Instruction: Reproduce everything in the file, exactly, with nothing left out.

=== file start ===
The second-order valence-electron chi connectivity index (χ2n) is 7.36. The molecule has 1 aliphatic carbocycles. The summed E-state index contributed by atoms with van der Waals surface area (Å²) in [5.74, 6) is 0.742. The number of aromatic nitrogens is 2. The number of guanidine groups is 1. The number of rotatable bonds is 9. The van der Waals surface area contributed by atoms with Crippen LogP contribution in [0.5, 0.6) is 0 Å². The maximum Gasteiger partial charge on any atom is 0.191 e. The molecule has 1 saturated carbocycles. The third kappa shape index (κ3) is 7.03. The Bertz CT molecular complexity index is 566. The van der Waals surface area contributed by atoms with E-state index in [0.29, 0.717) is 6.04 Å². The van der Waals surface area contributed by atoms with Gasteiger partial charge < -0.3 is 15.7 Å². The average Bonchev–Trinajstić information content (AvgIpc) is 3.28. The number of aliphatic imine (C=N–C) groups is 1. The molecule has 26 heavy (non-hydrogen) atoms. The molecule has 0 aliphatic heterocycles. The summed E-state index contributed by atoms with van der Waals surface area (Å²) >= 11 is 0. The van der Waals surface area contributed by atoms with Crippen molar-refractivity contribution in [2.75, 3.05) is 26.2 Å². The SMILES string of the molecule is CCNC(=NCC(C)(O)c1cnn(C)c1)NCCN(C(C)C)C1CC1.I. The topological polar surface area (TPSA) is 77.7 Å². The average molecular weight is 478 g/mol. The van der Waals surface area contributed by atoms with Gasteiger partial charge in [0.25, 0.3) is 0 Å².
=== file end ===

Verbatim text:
The second-order valence-electron chi connectivity index (χ2n) is 7.36. The molecule has 1 aliphatic carbocycles. The summed E-state index contributed by atoms with van der Waals surface area (Å²) in [5.74, 6) is 0.742. The number of aromatic nitrogens is 2. The number of guanidine groups is 1. The number of rotatable bonds is 9. The van der Waals surface area contributed by atoms with Crippen LogP contribution in [0.5, 0.6) is 0 Å². The maximum Gasteiger partial charge on any atom is 0.191 e. The molecule has 1 saturated carbocycles. The third kappa shape index (κ3) is 7.03. The Bertz CT molecular complexity index is 566. The van der Waals surface area contributed by atoms with E-state index in [0.29, 0.717) is 6.04 Å². The van der Waals surface area contributed by atoms with Gasteiger partial charge < -0.3 is 15.7 Å². The average Bonchev–Trinajstić information content (AvgIpc) is 3.28. The number of aliphatic imine (C=N–C) groups is 1. The molecule has 26 heavy (non-hydrogen) atoms. The molecule has 0 aliphatic heterocycles. The summed E-state index contributed by atoms with van der Waals surface area (Å²) >= 11 is 0. The van der Waals surface area contributed by atoms with Crippen molar-refractivity contribution in [2.75, 3.05) is 26.2 Å². The SMILES string of the molecule is CCNC(=NCC(C)(O)c1cnn(C)c1)NCCN(C(C)C)C1CC1.I. The topological polar surface area (TPSA) is 77.7 Å². The average molecular weight is 478 g/mol. The van der Waals surface area contributed by atoms with Gasteiger partial charge in [0.25, 0.3) is 0 Å².